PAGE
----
President Obama has demonstrated his commitment to secular values by ending funding for the abstinence-only sex-education programs, reversing the stem cell funding policy, and committing to extending full material benefits to same-sex civil unions at the federal level. However, in a seemingly contradictory move he filed legal briefs in support of the DOMA in June, 2009, and has taken no action in removing the " Don't Ask, Don't Tell" military policy as of December, 2009. Obama has also reconsidered his promise to reverse a policy allowing religious organizations that receive federal funds, to discriminate in their hiring practices on the basis of religion.

Are Obama's policies just carefully crafted rhetoric designed to appease both sides of America's divide? Consider, for example, Obama's compromise on same-sex marriage: equal material rights at the federal level, while protecting a heterosexual definition of marriage. The result is that the issue moves to the state level - reinforcing the wall of separation dividing America. Tony Perkins, president of the Family Research Council, a conservative Christian organization, told the New York Times that the California ballot initiative on same-sex marriage was more important than the presidential election. And while the Supreme Court of Iowa overturned a ten-year-old statutory ban on same-sex marriages in April, 2009, it is expected that the issue will be the wild card in the 2010 Iowa elections. The metaphoric wall continues to deeply divide the country into "red" and "blue" states.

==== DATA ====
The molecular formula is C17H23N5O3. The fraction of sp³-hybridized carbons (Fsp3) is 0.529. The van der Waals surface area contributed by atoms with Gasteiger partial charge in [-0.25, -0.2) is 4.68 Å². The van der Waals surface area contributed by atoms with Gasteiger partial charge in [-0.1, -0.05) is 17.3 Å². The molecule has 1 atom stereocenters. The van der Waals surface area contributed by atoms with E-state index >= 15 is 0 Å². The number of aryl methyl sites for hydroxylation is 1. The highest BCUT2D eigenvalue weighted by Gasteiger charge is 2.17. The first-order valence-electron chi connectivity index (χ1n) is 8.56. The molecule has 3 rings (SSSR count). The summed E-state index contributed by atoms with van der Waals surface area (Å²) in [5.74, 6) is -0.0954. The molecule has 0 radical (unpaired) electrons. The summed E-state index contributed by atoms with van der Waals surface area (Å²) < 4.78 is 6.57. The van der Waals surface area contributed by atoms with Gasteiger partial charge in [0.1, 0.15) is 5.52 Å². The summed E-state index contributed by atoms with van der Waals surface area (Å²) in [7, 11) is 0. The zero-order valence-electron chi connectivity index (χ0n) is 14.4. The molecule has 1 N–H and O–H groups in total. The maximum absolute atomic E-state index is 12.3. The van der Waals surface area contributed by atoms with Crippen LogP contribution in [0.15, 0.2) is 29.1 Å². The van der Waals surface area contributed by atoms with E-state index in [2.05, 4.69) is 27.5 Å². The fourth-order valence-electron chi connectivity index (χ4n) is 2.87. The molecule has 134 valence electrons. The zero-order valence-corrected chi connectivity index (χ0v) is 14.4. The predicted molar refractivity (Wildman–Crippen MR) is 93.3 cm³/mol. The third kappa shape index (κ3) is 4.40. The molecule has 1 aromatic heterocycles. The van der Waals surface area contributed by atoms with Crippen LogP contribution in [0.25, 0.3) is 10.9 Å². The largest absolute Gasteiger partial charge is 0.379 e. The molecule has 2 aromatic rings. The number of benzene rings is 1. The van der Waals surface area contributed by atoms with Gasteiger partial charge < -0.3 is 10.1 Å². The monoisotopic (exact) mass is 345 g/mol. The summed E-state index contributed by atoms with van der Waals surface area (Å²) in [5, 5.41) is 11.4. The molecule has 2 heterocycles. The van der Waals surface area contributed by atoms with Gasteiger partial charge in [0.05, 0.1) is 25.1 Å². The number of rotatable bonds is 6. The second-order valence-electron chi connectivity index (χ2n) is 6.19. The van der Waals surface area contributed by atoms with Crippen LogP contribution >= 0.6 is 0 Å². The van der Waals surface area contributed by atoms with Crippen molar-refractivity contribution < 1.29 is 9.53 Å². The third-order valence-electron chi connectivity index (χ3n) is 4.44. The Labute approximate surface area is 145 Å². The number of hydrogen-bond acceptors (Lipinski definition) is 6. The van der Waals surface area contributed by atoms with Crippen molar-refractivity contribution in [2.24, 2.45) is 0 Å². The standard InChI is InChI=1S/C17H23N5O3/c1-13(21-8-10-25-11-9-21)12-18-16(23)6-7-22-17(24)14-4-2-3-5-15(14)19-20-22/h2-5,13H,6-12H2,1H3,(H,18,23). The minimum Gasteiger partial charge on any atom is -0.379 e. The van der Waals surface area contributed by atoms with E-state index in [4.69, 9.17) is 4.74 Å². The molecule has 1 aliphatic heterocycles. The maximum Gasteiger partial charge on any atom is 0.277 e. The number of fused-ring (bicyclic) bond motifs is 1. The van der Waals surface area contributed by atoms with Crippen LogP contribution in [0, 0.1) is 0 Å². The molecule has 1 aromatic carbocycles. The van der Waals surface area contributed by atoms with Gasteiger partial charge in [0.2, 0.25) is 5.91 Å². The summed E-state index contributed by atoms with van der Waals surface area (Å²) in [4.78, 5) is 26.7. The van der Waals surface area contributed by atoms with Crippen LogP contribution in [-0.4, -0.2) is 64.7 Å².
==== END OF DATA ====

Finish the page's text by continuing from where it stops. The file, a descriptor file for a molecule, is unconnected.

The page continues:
Academic Change of Heart

America's constitutional discontents are no longer limited to the religious right. Even atheists are giving up on the wall of separation as an effective constitutional doctrine. Sam Harris lamented, in his 2004 best-selling book, End of Faith, "It is time that we recognized that belief is not a private matter; it has never been merely private." Harris is indirectly stating that the separation of church and state is not really possible because the line between public and private gets blurred on Election Day. So Harris predicted: